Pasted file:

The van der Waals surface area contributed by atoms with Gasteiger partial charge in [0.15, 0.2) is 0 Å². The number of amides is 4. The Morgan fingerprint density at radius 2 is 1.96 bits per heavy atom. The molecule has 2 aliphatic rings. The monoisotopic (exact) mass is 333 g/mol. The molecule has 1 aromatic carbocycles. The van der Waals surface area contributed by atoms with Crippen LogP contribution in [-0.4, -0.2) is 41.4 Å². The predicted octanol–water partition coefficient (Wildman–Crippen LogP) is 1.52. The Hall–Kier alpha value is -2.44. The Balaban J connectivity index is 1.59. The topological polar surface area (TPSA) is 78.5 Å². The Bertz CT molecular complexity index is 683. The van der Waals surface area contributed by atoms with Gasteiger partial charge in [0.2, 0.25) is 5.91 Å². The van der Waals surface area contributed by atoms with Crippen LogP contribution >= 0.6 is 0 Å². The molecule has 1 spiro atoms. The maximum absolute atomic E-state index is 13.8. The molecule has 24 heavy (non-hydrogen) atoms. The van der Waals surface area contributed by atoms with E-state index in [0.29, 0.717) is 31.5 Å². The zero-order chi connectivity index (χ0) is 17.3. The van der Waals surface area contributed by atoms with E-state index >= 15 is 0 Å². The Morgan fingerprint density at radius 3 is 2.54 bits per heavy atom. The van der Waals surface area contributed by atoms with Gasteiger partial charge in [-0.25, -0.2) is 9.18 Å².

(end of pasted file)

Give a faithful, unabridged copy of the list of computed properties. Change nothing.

The van der Waals surface area contributed by atoms with Gasteiger partial charge in [0.15, 0.2) is 0 Å². The number of amides is 4. The Morgan fingerprint density at radius 2 is 1.96 bits per heavy atom. The molecule has 2 aliphatic rings. The monoisotopic (exact) mass is 333 g/mol. The molecule has 1 aromatic carbocycles. The van der Waals surface area contributed by atoms with Crippen LogP contribution in [-0.4, -0.2) is 41.4 Å². The predicted octanol–water partition coefficient (Wildman–Crippen LogP) is 1.52. The Hall–Kier alpha value is -2.44. The Balaban J connectivity index is 1.59. The topological polar surface area (TPSA) is 78.5 Å². The Bertz CT molecular complexity index is 683. The van der Waals surface area contributed by atoms with Gasteiger partial charge in [0.2, 0.25) is 5.91 Å². The van der Waals surface area contributed by atoms with Crippen LogP contribution >= 0.6 is 0 Å². The molecule has 1 spiro atoms. The maximum absolute atomic E-state index is 13.8. The molecule has 24 heavy (non-hydrogen) atoms. The van der Waals surface area contributed by atoms with E-state index in [0.29, 0.717) is 31.5 Å². The zero-order chi connectivity index (χ0) is 17.3. The van der Waals surface area contributed by atoms with E-state index >= 15 is 0 Å². The Morgan fingerprint density at radius 3 is 2.54 bits per heavy atom. The van der Waals surface area contributed by atoms with Gasteiger partial charge in [-0.25, -0.2) is 9.18 Å².